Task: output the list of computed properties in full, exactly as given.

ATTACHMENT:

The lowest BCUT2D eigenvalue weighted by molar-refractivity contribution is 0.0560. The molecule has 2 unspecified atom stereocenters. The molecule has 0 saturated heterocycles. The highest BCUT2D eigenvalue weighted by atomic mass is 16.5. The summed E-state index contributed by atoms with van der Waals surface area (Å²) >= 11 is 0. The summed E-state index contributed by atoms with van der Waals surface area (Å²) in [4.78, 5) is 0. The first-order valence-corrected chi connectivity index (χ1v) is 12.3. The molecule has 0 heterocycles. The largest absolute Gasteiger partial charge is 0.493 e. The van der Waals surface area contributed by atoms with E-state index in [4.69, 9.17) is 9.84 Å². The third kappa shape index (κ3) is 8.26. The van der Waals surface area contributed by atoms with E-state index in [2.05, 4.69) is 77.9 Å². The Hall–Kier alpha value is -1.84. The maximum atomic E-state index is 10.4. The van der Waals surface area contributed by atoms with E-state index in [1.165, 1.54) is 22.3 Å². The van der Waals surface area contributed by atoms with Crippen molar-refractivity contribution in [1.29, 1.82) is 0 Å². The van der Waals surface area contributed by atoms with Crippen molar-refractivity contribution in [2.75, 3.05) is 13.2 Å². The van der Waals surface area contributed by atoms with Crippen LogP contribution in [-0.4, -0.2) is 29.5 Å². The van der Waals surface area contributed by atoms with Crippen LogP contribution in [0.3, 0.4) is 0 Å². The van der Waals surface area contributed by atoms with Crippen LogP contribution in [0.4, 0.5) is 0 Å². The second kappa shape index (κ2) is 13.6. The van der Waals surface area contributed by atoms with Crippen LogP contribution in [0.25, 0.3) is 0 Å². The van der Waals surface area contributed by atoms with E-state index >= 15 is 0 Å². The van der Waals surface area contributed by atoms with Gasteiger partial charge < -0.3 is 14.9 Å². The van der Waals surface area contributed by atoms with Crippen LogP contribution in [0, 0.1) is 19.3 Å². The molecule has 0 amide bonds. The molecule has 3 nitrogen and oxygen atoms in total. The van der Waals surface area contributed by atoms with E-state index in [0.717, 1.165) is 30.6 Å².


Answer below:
The lowest BCUT2D eigenvalue weighted by molar-refractivity contribution is 0.0560. The molecule has 2 unspecified atom stereocenters. The molecule has 0 saturated heterocycles. The highest BCUT2D eigenvalue weighted by atomic mass is 16.5. The summed E-state index contributed by atoms with van der Waals surface area (Å²) >= 11 is 0. The summed E-state index contributed by atoms with van der Waals surface area (Å²) in [4.78, 5) is 0. The first-order valence-corrected chi connectivity index (χ1v) is 12.3. The molecule has 0 heterocycles. The largest absolute Gasteiger partial charge is 0.493 e. The van der Waals surface area contributed by atoms with E-state index in [4.69, 9.17) is 9.84 Å². The third kappa shape index (κ3) is 8.26. The van der Waals surface area contributed by atoms with E-state index in [2.05, 4.69) is 77.9 Å². The Hall–Kier alpha value is -1.84. The maximum atomic E-state index is 10.4. The van der Waals surface area contributed by atoms with E-state index in [1.165, 1.54) is 22.3 Å². The van der Waals surface area contributed by atoms with Crippen molar-refractivity contribution in [1.29, 1.82) is 0 Å². The van der Waals surface area contributed by atoms with Crippen molar-refractivity contribution in [2.75, 3.05) is 13.2 Å². The van der Waals surface area contributed by atoms with Crippen LogP contribution in [-0.4, -0.2) is 29.5 Å². The van der Waals surface area contributed by atoms with Crippen LogP contribution in [0.3, 0.4) is 0 Å². The van der Waals surface area contributed by atoms with Crippen LogP contribution in [0.4, 0.5) is 0 Å². The second kappa shape index (κ2) is 13.6. The van der Waals surface area contributed by atoms with Crippen LogP contribution in [0.25, 0.3) is 0 Å². The van der Waals surface area contributed by atoms with E-state index >= 15 is 0 Å². The van der Waals surface area contributed by atoms with Gasteiger partial charge < -0.3 is 14.9 Å². The van der Waals surface area contributed by atoms with Crippen LogP contribution in [0, 0.1) is 19.3 Å². The molecule has 0 amide bonds. The molecule has 3 nitrogen and oxygen atoms in total. The van der Waals surface area contributed by atoms with E-state index in [0.717, 1.165) is 30.6 Å².